Paris Agreement goals could save trillions in avoided climate damages

Paris Agreement goals could save trillions in avoided climate damages
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The U.S. is the only country in the world to turn away from the Paris Agreement, which world leaders developed in order to reduce greenhouse gas emissions and help avert the dire impacts of climate change. The Trump administration claims they must withdraw because the agreement will cause unacceptable harm to the U.S. economy. This claim is not supported by scientific evidence.

Multiple peer reviewed studies have shown that pursuing the ambitious climate mitigation targets laid out in the Paris Agreement would benefit the U.S. economy, and that ignoring the Paris Agreement poses serious economic, humanitarian and ecological risks. Now, in a new paper our Stanford research team finds that the climate mitigation goals agreed upon in the Paris Agreement are likely to save the world tens of trillions of dollars in avoided climate damages, far outweighing previously-estimated costs of achieving those goals.

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We estimate that beneficiaries will include not only the world’s poorest countries, which stand to benefit substantially, but also many wealthier countries, including the United States. In fact, we calculate the cumulative savings to the U.S. economy alone of meeting the most ambitious Paris targets could total $6 trillion (in today’s dollars).

 

The Paris Agreement is made up of essentially two pieces: a collective global-scale goal, and individual national-scale commitments. The goal component states that the nations collectively agree to try to hold global warming to between 1.5 and 2˚C above pre-industrial levels. But when added together, the commitments made by the individual countries put the world on track for global warming that is closer to 3 degrees Celsius.

A primary reason that the countries’ commitments don’t add up to the agreement’s goal is that doing so would require substantial financial investment. The fact that individual countries have not been willing to commit to the emissions reductions that are needed to achieve the collective goal suggests that, so far, they haven’t perceived the benefits to outweigh the costs. 

In his statement announcing his intention to withdraw the U.S. from the Paris Agreement a year ago, President TrumpDonald John TrumpAl Gore: Trump has had 'less of an impact on environment so far than I feared' Trump claims tapes of him saying the 'n-word' don't exist Trump wanted to require staffers to get permission before writing books: report MORE asserted that the agreement would harm the U.S. economy, including through “vastly diminished economic production”. But our results show the opposite — that in fact achieving the Paris goals is much more likely to benefit the U.S. economy by avoiding the diminished economic production caused by higher levels of global warming. Quantifying how much economic damage will be avoided if severe climate change is kept in check is therefore a critical factor when considering the value of investing in emissions reductions.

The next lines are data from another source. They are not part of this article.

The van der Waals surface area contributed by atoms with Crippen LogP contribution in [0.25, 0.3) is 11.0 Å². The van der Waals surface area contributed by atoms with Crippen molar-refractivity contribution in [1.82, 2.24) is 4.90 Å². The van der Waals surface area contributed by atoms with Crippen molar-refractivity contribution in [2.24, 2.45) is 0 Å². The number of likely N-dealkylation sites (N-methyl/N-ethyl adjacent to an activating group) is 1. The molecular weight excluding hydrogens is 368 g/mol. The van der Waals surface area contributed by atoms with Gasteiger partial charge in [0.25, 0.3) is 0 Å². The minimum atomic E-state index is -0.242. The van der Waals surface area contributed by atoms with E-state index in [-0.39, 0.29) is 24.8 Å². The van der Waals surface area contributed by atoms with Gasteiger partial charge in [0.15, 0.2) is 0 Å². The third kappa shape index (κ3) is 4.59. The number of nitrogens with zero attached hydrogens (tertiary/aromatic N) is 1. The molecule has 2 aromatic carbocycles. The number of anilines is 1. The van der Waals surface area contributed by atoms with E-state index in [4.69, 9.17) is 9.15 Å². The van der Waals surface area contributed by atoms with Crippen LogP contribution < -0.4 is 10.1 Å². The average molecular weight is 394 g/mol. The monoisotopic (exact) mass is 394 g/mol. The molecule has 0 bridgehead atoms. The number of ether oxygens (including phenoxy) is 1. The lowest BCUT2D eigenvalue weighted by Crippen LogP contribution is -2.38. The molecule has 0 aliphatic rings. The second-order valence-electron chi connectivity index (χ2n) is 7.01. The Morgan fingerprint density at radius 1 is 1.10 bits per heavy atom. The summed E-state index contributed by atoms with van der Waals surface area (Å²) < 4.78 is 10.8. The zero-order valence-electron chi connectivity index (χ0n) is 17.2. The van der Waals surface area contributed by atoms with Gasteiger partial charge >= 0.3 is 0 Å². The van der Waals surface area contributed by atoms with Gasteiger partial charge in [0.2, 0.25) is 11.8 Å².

The economic impacts from recent extreme events such as Superstorm Sandy and the California drought, and the continued humanitarian crisis in Puerto Rico following last year’s back-to-back hurricanes, are unfortunate examples of the type of damage that results from climate-related risks.

The Paris Agreement is meant to curb these risks by limiting the amount of global warming. Only when the avoided damages are considered can we evaluate whether the benefits of the emissions reductions outweigh the costs of achieving them. 

Prior to our study, accurate, quantitative estimates of those benefits were not available. Now, we find that the benefits of achieving the ambitious Paris targets are perhaps 30 times larger than the costs. Basically, every dollar spent on mitigation generates many more dollars in benefits by preventing more serious damage from occurring. We also find that most countries are likely to share in these benefits, including the U.S., China, and most of the world’s poorest countries.

Our new estimates of the economic benefits of reducing climate pollution are calculated based on the historical relationship between warm years and economic growth in each country around the world. Our estimates therefore don’t include the additional “co-benefits” of reducing greenhouse gas emissions, such as the cleaner air that comes from replacing coal-fired power plants with combustion-free alternatives like wind and solar, or the added jobs and technological innovation that come from leveling the economic playing field for those alternatives.

When those co-benefits are also considered, the total economic benefits of achieving the Paris Agreement’s ambitious climate goals are likely to exceed the tens of trillions of dollars calculated in our new study. Thus, while acting on climate change will no doubt require substantial investment — doing nothing will be even more costly.

Marshall Burke is an assistant professor in Stanford University’s Department of Earth System Science, as well as a fellow at Stanford’s  Center on Food Security and the Environment. 

Noah Diffenbaugh is the Kara J Foundation professor in Stanford University’s Department of Earth System Science, and the Kimmelman Family senior fellow in the Stanford Woods Institute for the Environment.